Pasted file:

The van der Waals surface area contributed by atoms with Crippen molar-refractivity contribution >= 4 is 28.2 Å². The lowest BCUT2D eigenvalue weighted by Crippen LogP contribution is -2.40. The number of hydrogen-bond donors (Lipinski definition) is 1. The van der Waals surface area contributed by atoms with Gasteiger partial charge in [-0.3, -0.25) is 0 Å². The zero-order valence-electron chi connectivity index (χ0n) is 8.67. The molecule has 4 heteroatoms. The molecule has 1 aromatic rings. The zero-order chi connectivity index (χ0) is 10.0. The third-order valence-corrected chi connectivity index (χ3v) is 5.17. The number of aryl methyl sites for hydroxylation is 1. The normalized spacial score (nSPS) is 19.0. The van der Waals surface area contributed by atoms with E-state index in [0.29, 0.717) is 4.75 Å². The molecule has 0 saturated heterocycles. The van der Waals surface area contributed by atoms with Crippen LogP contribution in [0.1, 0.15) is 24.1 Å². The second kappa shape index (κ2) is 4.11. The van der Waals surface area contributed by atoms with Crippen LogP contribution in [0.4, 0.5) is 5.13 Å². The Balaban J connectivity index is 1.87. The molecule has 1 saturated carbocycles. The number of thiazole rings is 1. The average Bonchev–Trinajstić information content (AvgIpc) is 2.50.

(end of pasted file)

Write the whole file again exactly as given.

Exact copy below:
The van der Waals surface area contributed by atoms with Crippen molar-refractivity contribution >= 4 is 28.2 Å². The lowest BCUT2D eigenvalue weighted by Crippen LogP contribution is -2.40. The number of hydrogen-bond donors (Lipinski definition) is 1. The van der Waals surface area contributed by atoms with Gasteiger partial charge in [-0.3, -0.25) is 0 Å². The zero-order valence-electron chi connectivity index (χ0n) is 8.67. The molecule has 4 heteroatoms. The molecule has 1 aromatic rings. The zero-order chi connectivity index (χ0) is 10.0. The third-order valence-corrected chi connectivity index (χ3v) is 5.17. The number of aryl methyl sites for hydroxylation is 1. The normalized spacial score (nSPS) is 19.0. The van der Waals surface area contributed by atoms with E-state index in [0.29, 0.717) is 4.75 Å². The molecule has 0 saturated heterocycles. The van der Waals surface area contributed by atoms with Crippen LogP contribution in [0.1, 0.15) is 24.1 Å². The second kappa shape index (κ2) is 4.11. The van der Waals surface area contributed by atoms with Crippen LogP contribution in [0.4, 0.5) is 5.13 Å². The Balaban J connectivity index is 1.87. The molecule has 1 saturated carbocycles. The number of thiazole rings is 1. The average Bonchev–Trinajstić information content (AvgIpc) is 2.50.